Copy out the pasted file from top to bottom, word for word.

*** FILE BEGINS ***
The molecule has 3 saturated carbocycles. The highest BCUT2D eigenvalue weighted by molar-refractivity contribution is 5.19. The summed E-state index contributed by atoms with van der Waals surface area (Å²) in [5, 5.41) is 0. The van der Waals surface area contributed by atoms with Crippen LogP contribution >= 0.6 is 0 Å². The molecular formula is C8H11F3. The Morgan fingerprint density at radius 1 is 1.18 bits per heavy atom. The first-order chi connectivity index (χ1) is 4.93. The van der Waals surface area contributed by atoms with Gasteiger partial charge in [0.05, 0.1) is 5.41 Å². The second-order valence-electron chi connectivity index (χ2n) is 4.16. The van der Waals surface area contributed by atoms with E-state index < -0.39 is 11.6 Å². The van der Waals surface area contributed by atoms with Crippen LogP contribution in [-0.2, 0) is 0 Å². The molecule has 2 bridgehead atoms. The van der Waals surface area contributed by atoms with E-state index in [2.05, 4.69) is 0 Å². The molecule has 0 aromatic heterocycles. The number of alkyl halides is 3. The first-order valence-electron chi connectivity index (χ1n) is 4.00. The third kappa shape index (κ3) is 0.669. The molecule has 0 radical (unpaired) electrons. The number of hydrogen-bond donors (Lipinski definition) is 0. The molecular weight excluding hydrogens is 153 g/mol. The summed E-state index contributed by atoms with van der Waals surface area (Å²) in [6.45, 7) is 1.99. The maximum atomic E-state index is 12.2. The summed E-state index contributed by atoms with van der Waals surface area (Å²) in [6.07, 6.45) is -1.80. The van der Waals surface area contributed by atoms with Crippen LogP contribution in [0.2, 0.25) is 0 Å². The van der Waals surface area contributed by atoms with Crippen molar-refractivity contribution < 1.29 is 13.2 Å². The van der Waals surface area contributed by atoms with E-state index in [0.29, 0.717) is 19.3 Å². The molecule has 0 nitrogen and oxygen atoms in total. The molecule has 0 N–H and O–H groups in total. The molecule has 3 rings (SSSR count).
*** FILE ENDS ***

The molecule has 3 saturated carbocycles. The highest BCUT2D eigenvalue weighted by molar-refractivity contribution is 5.19. The summed E-state index contributed by atoms with van der Waals surface area (Å²) in [5, 5.41) is 0. The van der Waals surface area contributed by atoms with Crippen LogP contribution >= 0.6 is 0 Å². The molecular formula is C8H11F3. The Morgan fingerprint density at radius 1 is 1.18 bits per heavy atom. The first-order chi connectivity index (χ1) is 4.93. The van der Waals surface area contributed by atoms with Gasteiger partial charge in [0.05, 0.1) is 5.41 Å². The second-order valence-electron chi connectivity index (χ2n) is 4.16. The van der Waals surface area contributed by atoms with E-state index < -0.39 is 11.6 Å². The van der Waals surface area contributed by atoms with Crippen LogP contribution in [-0.2, 0) is 0 Å². The molecule has 2 bridgehead atoms. The van der Waals surface area contributed by atoms with E-state index in [2.05, 4.69) is 0 Å². The molecule has 0 aromatic heterocycles. The number of alkyl halides is 3. The first-order valence-electron chi connectivity index (χ1n) is 4.00. The third kappa shape index (κ3) is 0.669. The molecule has 0 radical (unpaired) electrons. The number of hydrogen-bond donors (Lipinski definition) is 0. The molecular weight excluding hydrogens is 153 g/mol. The summed E-state index contributed by atoms with van der Waals surface area (Å²) in [6.45, 7) is 1.99. The maximum atomic E-state index is 12.2. The summed E-state index contributed by atoms with van der Waals surface area (Å²) in [6.07, 6.45) is -1.80. The van der Waals surface area contributed by atoms with Crippen LogP contribution in [0.2, 0.25) is 0 Å². The van der Waals surface area contributed by atoms with Crippen molar-refractivity contribution < 1.29 is 13.2 Å². The van der Waals surface area contributed by atoms with E-state index in [0.29, 0.717) is 19.3 Å². The molecule has 0 nitrogen and oxygen atoms in total. The molecule has 0 N–H and O–H groups in total. The molecule has 3 rings (SSSR count).